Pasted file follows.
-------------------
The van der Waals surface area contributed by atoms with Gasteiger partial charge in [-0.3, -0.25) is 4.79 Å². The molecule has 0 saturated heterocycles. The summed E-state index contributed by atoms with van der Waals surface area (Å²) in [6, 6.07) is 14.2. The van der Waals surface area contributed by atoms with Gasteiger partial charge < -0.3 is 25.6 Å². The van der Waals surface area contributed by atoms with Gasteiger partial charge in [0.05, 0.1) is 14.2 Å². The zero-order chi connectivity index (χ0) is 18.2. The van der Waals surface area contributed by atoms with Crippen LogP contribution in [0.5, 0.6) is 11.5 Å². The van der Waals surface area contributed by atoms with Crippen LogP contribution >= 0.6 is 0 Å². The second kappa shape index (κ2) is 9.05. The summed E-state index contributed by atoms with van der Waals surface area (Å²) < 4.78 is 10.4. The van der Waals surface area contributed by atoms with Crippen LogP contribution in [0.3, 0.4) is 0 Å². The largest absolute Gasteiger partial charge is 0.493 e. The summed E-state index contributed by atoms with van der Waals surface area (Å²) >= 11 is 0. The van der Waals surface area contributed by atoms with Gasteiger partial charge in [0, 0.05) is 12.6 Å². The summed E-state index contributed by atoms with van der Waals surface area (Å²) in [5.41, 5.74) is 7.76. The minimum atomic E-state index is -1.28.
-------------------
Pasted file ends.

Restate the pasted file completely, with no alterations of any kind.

The van der Waals surface area contributed by atoms with Gasteiger partial charge in [-0.3, -0.25) is 4.79 Å². The molecule has 0 saturated heterocycles. The summed E-state index contributed by atoms with van der Waals surface area (Å²) in [6, 6.07) is 14.2. The van der Waals surface area contributed by atoms with Gasteiger partial charge < -0.3 is 25.6 Å². The van der Waals surface area contributed by atoms with Gasteiger partial charge in [0.05, 0.1) is 14.2 Å². The zero-order chi connectivity index (χ0) is 18.2. The van der Waals surface area contributed by atoms with Crippen LogP contribution in [0.5, 0.6) is 11.5 Å². The van der Waals surface area contributed by atoms with Crippen LogP contribution >= 0.6 is 0 Å². The second kappa shape index (κ2) is 9.05. The summed E-state index contributed by atoms with van der Waals surface area (Å²) < 4.78 is 10.4. The van der Waals surface area contributed by atoms with Crippen LogP contribution in [0.3, 0.4) is 0 Å². The largest absolute Gasteiger partial charge is 0.493 e. The summed E-state index contributed by atoms with van der Waals surface area (Å²) >= 11 is 0. The van der Waals surface area contributed by atoms with Gasteiger partial charge in [0, 0.05) is 12.6 Å². The summed E-state index contributed by atoms with van der Waals surface area (Å²) in [5.41, 5.74) is 7.76. The minimum atomic E-state index is -1.28.